Last year, Defense Secretary Chuck Hagel announced a new “offset strategy” to develop breakthrough solutions to secure American technological dominance into the next century. This year, the budget request increases money for research and development by about $500 million, bringing it to $13.5 billion. 
It will be a great year for futuristic technologies that sound like they come from a comic book. But the budget also shows that every new invention has consequences and can raise new problems even as it solves others. 
Obama requested a slight increase in spending for the Defense Advanced Research Projects Agency, or DARPA, which would bring their budget to $3 billion to work on next generation technology related to everything from synthetic biology to space planes. Money for electronic and laser weapon systems jumped to $67 million from a bit over $55 million last year.
So in other words, Star Wars. Democrats shat themselves silly when Reagan proposed it in the 80s but are silent as church mice when Obama shovels millions into the program today. Which shows what a farce our political system is. And of course, drones are big, big business as well. Tell me this doesn't smack of Skynet:
The document lays out a wish list of capabilities for the drones of tomorrow. They include the ability to process vast amounts of sensed data rather than just transmit it, stay over a target for days and communicate with a wider variety of other systems. The missions also expand from just ISR and close ground support to air combat (presumably drone on drone) and even “non-lethal crowd control.”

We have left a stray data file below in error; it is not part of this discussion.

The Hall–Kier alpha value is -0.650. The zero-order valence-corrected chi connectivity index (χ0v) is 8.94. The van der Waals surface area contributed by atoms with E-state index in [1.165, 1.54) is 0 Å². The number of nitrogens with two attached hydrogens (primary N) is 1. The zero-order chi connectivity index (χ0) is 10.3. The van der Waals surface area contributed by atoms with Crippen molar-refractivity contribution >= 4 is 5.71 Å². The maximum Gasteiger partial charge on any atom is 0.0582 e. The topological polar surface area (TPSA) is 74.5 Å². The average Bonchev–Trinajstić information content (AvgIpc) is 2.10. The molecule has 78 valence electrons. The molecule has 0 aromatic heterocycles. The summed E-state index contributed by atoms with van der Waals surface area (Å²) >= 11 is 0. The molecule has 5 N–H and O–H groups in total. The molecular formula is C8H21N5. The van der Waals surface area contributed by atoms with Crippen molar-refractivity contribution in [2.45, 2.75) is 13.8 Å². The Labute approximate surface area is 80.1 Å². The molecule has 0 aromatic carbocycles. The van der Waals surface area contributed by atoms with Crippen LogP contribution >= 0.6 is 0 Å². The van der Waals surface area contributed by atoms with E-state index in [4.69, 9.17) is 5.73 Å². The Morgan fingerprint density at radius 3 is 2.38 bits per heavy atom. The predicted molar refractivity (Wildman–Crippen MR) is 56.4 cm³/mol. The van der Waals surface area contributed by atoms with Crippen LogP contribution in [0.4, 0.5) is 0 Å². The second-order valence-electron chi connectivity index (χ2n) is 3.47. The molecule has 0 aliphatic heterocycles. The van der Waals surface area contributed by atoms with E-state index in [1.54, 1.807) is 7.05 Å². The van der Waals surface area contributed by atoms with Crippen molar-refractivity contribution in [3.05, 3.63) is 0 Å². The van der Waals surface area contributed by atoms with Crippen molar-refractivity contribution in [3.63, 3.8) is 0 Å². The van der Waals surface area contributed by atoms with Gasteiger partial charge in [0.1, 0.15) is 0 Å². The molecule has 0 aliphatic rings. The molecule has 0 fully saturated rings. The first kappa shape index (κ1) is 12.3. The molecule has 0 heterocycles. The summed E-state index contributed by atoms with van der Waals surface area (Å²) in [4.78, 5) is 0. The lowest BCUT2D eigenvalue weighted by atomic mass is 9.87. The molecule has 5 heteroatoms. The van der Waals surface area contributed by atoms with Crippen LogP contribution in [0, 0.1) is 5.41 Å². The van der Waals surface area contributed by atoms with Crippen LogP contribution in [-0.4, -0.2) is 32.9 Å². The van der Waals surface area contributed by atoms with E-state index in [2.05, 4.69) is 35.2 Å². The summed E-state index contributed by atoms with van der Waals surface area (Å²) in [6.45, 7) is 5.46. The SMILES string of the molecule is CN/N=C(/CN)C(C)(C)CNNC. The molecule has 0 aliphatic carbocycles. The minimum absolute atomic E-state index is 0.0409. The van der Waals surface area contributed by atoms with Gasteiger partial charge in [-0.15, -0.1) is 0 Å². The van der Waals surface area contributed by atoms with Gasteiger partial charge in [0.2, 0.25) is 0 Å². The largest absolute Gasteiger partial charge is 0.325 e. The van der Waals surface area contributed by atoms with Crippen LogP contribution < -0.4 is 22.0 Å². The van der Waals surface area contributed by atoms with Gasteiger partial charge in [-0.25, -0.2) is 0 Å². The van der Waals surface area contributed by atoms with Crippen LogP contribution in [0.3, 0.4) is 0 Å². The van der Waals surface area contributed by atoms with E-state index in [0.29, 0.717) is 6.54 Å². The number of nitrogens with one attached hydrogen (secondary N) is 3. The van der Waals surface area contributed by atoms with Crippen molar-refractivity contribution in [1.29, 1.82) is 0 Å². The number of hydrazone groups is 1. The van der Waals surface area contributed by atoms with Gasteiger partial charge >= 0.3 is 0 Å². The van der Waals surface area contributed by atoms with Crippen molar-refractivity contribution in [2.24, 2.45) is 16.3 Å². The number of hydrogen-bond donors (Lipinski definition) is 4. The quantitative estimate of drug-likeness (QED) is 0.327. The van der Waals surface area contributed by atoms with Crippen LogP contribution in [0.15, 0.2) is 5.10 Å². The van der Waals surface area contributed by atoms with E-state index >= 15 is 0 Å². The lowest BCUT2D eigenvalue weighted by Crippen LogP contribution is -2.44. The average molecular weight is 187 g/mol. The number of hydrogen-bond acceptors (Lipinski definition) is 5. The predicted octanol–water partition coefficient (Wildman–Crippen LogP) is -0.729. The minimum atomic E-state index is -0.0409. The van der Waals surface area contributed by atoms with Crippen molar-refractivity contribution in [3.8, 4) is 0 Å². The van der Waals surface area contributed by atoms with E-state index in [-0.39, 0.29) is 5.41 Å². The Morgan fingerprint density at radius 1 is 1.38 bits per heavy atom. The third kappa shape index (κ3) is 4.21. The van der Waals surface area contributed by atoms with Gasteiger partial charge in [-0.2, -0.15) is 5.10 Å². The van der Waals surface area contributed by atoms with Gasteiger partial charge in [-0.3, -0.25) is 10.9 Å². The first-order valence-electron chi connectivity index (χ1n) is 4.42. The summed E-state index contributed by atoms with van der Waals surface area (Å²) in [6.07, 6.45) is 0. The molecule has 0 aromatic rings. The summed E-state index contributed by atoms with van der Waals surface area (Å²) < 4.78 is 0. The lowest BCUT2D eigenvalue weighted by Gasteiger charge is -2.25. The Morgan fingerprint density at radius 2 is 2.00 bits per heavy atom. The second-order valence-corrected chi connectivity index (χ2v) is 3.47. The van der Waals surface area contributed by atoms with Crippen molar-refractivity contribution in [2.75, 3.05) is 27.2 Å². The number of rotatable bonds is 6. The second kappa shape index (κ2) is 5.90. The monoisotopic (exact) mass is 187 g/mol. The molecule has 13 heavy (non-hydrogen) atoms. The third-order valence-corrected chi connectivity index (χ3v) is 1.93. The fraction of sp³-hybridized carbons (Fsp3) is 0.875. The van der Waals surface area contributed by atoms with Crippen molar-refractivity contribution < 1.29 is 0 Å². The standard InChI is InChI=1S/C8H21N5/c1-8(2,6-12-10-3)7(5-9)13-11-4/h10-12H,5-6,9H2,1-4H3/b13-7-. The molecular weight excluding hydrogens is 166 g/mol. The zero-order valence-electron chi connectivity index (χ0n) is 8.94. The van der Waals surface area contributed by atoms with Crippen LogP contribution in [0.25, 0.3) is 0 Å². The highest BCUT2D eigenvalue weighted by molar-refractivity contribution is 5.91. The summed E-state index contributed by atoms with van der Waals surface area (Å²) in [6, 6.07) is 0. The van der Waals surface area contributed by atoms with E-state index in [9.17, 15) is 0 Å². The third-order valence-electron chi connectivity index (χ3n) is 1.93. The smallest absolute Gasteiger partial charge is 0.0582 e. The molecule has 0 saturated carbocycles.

The request also asks for 29 new Reaper drones, which are in demand to fight terrorism, a larger buy than last year.  
DARPA's not the only darling when it comes to government largesse. The Military wants in on the Star Wars Gravy Train and its getting its wish:
The military has its eyes turned again to space. The budget requests $7 billion for Defense Department space programs. Expenditures for Navy satellite communications systems rose from $11 million to nearly $21 million. Spying from space also became more expensive. The request for space-based reconnaissance jumped from $78 million to $100 million this year. Architecture and support for space electronic warfare rose from $18 million to nearly $30 million. The Air Force space situation awareness program rose from $9 million to $32 million (in the form of two satellites) and the nation’s $200 million dollar “space fence” a system to track bits of space debris and objects orbiting the Earth, received more money, bringing the total cost for that program to $243 million. 
243 Million for the space janitor program? Forgive me if I doubt that the "space fence" was created simply to clean up orbital garbage. Not at that price tag. 

The Secret Space Program has its hat out too: